arts & music culture & community

One Step Further

by Lem — June 24, 2012

(*or at least it should be.)

I’ve done it. After being with the same advertising agency for five years, I’ve changed jobs.

I admit it wasn’t an easy choice. A friend from the US who lives in Germany once remarked that Germans tend to play it extremely safe when it comes to quitting their jobs – they will only do so if they already have a new contract signed. I’m very German in that regard. But this time, everything just clicked into its place and it felt right. The initial interview went smoothly, the second interview too, a contract was offered and signed.

Of course, a little uncertainty remained. Some friends ridiculed my choice, as the new job would bring no significant financial benefits. Apart from the playing it safe aspect, it is also generally understood in Germany, that when you willingly change jobs, you better trade up. But from my point of view, I did trade up. I was on the verge of losing interest – even hating – my job. And I didn’t want that. Shortly before quitting my old job, I attended a design event. One of the designers who spoke that day said: “If you design boring shit, one day you’ll only be hired to design boring shit.” It was an eye-opener and a good verbal kick in the arse. I’m not saying that everything I did at my old job was boring shit. Some of it was pretty good, especially for the tight budgets and limited number of people involved. But I wanted to learn new things. I wanted to be challenged.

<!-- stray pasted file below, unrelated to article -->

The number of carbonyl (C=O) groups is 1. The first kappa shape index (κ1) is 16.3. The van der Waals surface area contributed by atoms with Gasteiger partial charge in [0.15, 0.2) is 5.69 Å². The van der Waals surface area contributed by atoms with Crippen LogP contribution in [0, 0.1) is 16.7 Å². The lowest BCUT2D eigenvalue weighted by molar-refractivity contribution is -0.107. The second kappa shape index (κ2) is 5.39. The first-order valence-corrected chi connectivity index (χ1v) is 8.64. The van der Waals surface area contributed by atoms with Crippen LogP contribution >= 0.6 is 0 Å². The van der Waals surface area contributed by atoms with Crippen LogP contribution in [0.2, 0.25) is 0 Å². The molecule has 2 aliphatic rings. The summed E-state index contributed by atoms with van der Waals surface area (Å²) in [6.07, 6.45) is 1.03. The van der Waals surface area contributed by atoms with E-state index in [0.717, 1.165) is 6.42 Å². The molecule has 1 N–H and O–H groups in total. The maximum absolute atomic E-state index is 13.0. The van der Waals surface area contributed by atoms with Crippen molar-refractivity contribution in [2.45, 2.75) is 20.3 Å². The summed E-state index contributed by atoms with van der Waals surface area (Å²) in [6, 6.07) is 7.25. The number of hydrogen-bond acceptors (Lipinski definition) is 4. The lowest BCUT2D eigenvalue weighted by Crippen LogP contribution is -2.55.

And now, a little over three weeks into the new job, I’m glad that I did it. For the sake of my career and the love of my job. I’m still a little lost – the change from a very, very small agency to a fairly big one will do that to you – but I’m adapating. The lingo and the rules are slightly different and there are more people involved in the projects. But somehow, the change is refreshing. To me, there’s nothing more destructive than the feeling that you’re getting nowhere with your job. That you’re just treading water. It may be a bit idealistic, but the paycheck isn’t everything. And it’s a luxury to be able to think and act like that and I’m very grateful for it.

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